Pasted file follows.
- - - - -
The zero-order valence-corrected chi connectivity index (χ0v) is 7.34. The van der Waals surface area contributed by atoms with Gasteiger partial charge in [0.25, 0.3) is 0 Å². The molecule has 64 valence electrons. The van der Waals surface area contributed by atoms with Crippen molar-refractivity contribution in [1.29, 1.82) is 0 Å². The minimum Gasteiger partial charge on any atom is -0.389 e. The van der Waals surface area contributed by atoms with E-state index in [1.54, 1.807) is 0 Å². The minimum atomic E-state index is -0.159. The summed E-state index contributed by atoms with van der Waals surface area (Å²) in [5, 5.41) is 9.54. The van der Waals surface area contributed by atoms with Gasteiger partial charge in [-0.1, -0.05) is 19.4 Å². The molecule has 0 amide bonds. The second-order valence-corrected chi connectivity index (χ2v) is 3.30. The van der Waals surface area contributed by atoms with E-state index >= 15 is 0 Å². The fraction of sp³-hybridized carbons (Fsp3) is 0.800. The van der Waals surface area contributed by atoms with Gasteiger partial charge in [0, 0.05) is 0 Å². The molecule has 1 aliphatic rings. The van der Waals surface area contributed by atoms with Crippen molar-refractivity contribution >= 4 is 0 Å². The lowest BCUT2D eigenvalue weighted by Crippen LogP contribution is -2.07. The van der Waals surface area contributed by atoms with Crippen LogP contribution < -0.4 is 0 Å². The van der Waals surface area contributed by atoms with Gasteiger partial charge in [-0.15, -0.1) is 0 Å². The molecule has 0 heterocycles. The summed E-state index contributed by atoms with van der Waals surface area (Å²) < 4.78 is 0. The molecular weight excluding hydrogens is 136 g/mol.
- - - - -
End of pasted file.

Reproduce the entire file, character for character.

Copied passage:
The zero-order valence-corrected chi connectivity index (χ0v) is 7.34. The van der Waals surface area contributed by atoms with Gasteiger partial charge in [0.25, 0.3) is 0 Å². The molecule has 64 valence electrons. The van der Waals surface area contributed by atoms with Crippen molar-refractivity contribution in [1.29, 1.82) is 0 Å². The minimum Gasteiger partial charge on any atom is -0.389 e. The van der Waals surface area contributed by atoms with E-state index in [1.54, 1.807) is 0 Å². The minimum atomic E-state index is -0.159. The summed E-state index contributed by atoms with van der Waals surface area (Å²) in [5, 5.41) is 9.54. The van der Waals surface area contributed by atoms with Gasteiger partial charge in [-0.1, -0.05) is 19.4 Å². The molecule has 0 amide bonds. The second-order valence-corrected chi connectivity index (χ2v) is 3.30. The van der Waals surface area contributed by atoms with E-state index >= 15 is 0 Å². The fraction of sp³-hybridized carbons (Fsp3) is 0.800. The van der Waals surface area contributed by atoms with Gasteiger partial charge in [0, 0.05) is 0 Å². The molecule has 1 aliphatic rings. The van der Waals surface area contributed by atoms with Crippen molar-refractivity contribution >= 4 is 0 Å². The lowest BCUT2D eigenvalue weighted by Crippen LogP contribution is -2.07. The van der Waals surface area contributed by atoms with Crippen LogP contribution < -0.4 is 0 Å². The van der Waals surface area contributed by atoms with Gasteiger partial charge in [-0.15, -0.1) is 0 Å². The molecule has 0 heterocycles. The summed E-state index contributed by atoms with van der Waals surface area (Å²) < 4.78 is 0. The molecular weight excluding hydrogens is 136 g/mol.